Statistical analysis

All continuous variables were checked for normality using the Kolmogorov–Smirnov test. Descriptive statistical procedures were used for data reporting (absolute frequency, median and percentiles). Differences across metabotypes were examined by chi-square test (categorical variables) or one-way ANOVA with Bonferroni post hoc tests and general linear model controlling for age and sex (continuous variables with skewed data were log10 transformed prior the analyses). For all tests, the significance level was set at 0.05. Data were analysed using SPSS software package version 24 for Windows (IBM, USA).

Results

Use of a metabotype model to identify three metabolic groups

Using the cluster model previously defined [11, 17] and reproduced in a separate population [17], the participants were clustered into three metabotypes based on the concentrations of the following parameters: triacylglycerol, total cholesterol, HDL-cholesterol and glucose. Participants in metabotype 1 were characterised by highest HDL-cholesterol (median 1.90 mmol/L, percentiles 25–75 = 1.74–2.02 mmol/L) and the lowest triacylglycerol (0.75 mmol/L, 0.59–1.00 mmol/L), participants in metabotype 2 had the lowest average concentrations of total cholesterol (3.90 mmol/L, 3.50–4.30 mmol/L), and participants in metabotype 3 were characterised by highest average levels of triacylglycerol (1.73 mmol/L, 1.36–2.53 mmol/L) and total cholesterol (5.50 mmol/L, 4.80–6.00 mmol/L) (Table 1).

Examination of demographic, anthropometric, biochemical and inflammatory variables revealed a number of differences across the metabotypes (Table 2). Participants in metabotype 1 had the lowest BMI (23.6 kg/m2, 21.9–25.9 kg/m2), waist circumference (79 cm, 71–84 cm), waist-hip ratio (0.79, 0.76–0.84), and systolic blood pressure (120 mmHg, 113–129 mmHg). Participants in metabotype 2 were identified as the youngest (26.9 years, 22.5–33.7 years), with the lowest fat mass (20.0%, 13.9–29.9%) and diastolic blood pressure (70 mmHg, 64–78 mmHg) and the highest fat-free mass (80.0%, 70.1–86.1%). Participants in metabotype 3 were the oldest (33.6 years, 28.1–44.3 years) and were characterised by the median BMI (27.4 kg/m2, 26.0–32.0 kg/m2) in the overweight range, as well as the highest waist circumference (93 cm, 85–108 cm), waist-hip ratio (0.89, 0.84–0.94), fat mass (31.4%, 22.2–37.8%), systolic blood pressure (126 mmHg, 118–133 mmHg) and diastolic blood pressure (78 mmHg, 71–84 mmHg), and the lowest fat-free mass (68.6%, 62.2–77.8%). Regarding other biochemical markers, participants in metabotype 2 presented significant lower LDL-cholesterol (2.09 mmol/L, 1.74–2.48 mmol/L), apolipoprotein (Apo) B (68 mg/dL, 59–76 mg/dL), Apo C2 (3.06 mg/dL, 2.17–3.81 mg/dL) and Apo C3 (6.00 mg/dL, 5.12–7.33 mg/dL) compared to participants in metabotypes 1 and 3. Participants in metabotype 3 had the most unfavourable glycaemic profile [the highest glucose (4.90 mmol/L, 4.70–5.40 mmol/L), insulin (7.99 mU/mL, 5.45–15.94 mU/mL) and insulin resistance measurements (HOMA-IR = 1.92, 1.25–3.95; QUICKI = 0.35, 0.32–0.37)] and lipid metabolism [the lowest Apo A1 (114 mg/dL, 100–133 mg/dL) and the highest LDL-cholesterol (3.47 mmol/L, 2.72–3.99 mmol/L), Apo B (97 mg/dL, 81–112 mg/dL), Apo C2 (5.58 mg/dL, 3.90–7.25 mg/dL) and Apo C3 (9.27 mg/dL, 7.51–10.73 mg/dL)], in addition to liver function tests [the highest gamma-glutamyl transferase (22 U/L, 17–36 U/L), alanine aminotransferase (23 U/L, 20–30 U/L) and aspartate aminotransferase (24 U/L, 22–30 U/L)]. Participants in metabotype 3 also presented the highest concentrations of pro-inflammatory markers [intercellular adhesion molecule 1 (277 ng/mL, 228–365 ng/mL), retinol-binding protein 4 (14.2, 12.3–16.3 mg/mL), E-selectin (19.3 ng/mL, 14.2–25.4 ng/mL) and P-selectin (170 ng/mL, 144–196 ng/mL)] (Additional file 1: Table S2).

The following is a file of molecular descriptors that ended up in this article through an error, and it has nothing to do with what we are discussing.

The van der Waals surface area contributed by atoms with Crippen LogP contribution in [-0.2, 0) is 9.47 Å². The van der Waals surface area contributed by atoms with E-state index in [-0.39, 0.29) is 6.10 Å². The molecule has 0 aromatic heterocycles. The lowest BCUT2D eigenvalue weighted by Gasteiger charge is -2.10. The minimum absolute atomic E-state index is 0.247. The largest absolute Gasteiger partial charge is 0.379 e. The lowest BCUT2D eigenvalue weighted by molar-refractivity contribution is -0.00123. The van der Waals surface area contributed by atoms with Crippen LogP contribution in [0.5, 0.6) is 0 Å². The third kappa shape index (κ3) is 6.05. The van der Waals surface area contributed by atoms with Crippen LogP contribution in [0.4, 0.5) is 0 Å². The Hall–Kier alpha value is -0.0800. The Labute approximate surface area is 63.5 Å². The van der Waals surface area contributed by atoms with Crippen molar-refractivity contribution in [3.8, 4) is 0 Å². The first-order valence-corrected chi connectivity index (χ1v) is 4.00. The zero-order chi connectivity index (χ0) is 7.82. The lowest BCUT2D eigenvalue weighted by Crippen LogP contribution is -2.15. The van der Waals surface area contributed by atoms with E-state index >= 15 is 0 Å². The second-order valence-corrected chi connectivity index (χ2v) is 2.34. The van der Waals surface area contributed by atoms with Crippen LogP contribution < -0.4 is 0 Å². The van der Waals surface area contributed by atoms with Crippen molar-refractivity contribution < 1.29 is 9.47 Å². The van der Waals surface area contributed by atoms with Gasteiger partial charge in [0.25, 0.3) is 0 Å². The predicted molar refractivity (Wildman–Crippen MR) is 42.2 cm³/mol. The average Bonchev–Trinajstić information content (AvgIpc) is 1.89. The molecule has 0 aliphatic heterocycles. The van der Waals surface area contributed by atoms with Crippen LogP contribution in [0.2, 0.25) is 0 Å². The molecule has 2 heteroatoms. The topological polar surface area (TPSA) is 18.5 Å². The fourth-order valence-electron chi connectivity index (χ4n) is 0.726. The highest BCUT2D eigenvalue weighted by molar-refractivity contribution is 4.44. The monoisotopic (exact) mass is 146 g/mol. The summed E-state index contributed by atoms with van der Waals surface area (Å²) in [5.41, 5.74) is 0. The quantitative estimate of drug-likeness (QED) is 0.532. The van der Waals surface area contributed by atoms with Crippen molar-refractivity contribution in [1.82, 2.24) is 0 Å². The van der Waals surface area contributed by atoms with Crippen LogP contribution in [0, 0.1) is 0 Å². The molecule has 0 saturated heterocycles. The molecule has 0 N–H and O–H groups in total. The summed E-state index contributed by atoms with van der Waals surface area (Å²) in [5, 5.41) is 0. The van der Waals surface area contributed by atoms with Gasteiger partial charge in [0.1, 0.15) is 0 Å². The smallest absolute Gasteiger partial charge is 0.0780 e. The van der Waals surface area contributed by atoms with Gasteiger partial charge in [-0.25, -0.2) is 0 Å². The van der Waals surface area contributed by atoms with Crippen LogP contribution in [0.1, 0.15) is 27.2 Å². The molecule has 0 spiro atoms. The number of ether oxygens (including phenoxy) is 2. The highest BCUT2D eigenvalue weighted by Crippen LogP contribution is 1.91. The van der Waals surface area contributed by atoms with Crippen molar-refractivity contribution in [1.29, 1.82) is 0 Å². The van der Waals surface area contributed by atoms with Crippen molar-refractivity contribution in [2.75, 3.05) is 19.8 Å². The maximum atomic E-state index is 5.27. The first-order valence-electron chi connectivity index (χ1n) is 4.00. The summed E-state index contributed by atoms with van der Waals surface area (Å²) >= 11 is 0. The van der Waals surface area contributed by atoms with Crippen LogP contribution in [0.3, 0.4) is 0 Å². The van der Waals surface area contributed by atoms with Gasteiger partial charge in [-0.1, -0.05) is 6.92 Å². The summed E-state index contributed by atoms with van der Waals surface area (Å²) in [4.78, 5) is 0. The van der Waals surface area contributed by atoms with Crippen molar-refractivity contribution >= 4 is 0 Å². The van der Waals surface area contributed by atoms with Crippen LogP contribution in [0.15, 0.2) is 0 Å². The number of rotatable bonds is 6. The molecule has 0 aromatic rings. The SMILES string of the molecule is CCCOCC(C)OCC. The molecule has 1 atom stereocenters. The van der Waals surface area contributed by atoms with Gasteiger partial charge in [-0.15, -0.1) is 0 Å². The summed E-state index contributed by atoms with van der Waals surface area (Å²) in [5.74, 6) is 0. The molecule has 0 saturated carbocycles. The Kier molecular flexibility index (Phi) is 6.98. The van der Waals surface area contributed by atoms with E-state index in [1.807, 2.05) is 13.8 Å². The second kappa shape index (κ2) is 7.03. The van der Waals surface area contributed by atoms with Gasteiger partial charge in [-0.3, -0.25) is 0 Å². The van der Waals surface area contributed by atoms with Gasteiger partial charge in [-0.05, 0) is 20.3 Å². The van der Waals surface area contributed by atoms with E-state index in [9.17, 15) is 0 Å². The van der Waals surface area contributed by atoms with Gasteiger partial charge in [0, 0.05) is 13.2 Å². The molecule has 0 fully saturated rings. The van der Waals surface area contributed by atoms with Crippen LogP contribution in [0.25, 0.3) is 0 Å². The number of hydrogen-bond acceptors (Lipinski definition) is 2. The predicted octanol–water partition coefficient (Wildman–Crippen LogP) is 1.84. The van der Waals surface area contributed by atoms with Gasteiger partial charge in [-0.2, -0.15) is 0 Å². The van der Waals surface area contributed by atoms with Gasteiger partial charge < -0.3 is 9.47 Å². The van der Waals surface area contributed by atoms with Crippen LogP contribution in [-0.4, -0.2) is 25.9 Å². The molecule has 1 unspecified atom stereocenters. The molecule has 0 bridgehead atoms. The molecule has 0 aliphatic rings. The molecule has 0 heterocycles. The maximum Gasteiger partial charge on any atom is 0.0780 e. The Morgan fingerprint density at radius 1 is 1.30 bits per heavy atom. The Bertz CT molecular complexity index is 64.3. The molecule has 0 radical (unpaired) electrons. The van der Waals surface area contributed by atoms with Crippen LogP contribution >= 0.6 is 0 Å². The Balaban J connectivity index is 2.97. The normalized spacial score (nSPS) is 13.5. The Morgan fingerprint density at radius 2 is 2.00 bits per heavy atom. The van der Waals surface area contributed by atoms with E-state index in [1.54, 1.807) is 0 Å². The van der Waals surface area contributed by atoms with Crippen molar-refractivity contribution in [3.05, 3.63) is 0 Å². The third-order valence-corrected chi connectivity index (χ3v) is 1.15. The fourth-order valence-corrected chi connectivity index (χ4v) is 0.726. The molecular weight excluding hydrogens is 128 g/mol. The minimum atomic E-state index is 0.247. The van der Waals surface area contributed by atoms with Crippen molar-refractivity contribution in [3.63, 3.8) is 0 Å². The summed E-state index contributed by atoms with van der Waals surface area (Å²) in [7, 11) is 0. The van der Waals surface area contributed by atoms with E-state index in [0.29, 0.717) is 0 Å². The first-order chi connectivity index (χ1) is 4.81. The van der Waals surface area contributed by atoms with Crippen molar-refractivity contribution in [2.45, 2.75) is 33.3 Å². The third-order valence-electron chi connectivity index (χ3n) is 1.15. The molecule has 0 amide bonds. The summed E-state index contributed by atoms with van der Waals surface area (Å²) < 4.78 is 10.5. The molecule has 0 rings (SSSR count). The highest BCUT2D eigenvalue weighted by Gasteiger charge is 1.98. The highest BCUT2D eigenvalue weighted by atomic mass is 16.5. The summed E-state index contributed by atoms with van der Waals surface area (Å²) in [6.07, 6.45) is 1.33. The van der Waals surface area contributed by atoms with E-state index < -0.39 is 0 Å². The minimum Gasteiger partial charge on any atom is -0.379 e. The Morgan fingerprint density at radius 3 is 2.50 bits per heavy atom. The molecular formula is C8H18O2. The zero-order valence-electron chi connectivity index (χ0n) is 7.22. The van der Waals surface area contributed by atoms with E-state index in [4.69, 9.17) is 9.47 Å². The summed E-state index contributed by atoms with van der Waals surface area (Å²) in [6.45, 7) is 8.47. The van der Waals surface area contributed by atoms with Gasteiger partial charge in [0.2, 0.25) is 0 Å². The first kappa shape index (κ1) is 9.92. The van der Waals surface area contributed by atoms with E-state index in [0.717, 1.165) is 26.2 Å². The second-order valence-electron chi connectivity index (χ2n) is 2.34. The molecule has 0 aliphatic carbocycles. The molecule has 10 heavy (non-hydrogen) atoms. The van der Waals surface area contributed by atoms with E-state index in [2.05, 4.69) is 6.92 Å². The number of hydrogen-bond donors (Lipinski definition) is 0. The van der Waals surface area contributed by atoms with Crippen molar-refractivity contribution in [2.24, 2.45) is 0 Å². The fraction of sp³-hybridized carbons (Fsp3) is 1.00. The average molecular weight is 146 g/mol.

Table 2 Comparison of demographical, anthropometric, and biochemical data across metabotypes

Delivery of dietary advice using the metabotype approach

Using the metabotype approach, targeted dietary advice was assigned to each participant based on metabotypes characteristics and decision trees incorporating anthropometric and biochemical markers. Examination of the dietary advice revealed that it comprised advice for improving the intake of saturated fat, fibre and salt in 69%, 66% and 18% of the participants, respectively. Using the personalised approach, the most frequent advice was assigned for improving the intake of folate (63%), fibre (63%), saturated fat (61%), calcium (34%), monounsaturated fatty acid (24%) and salt (14%).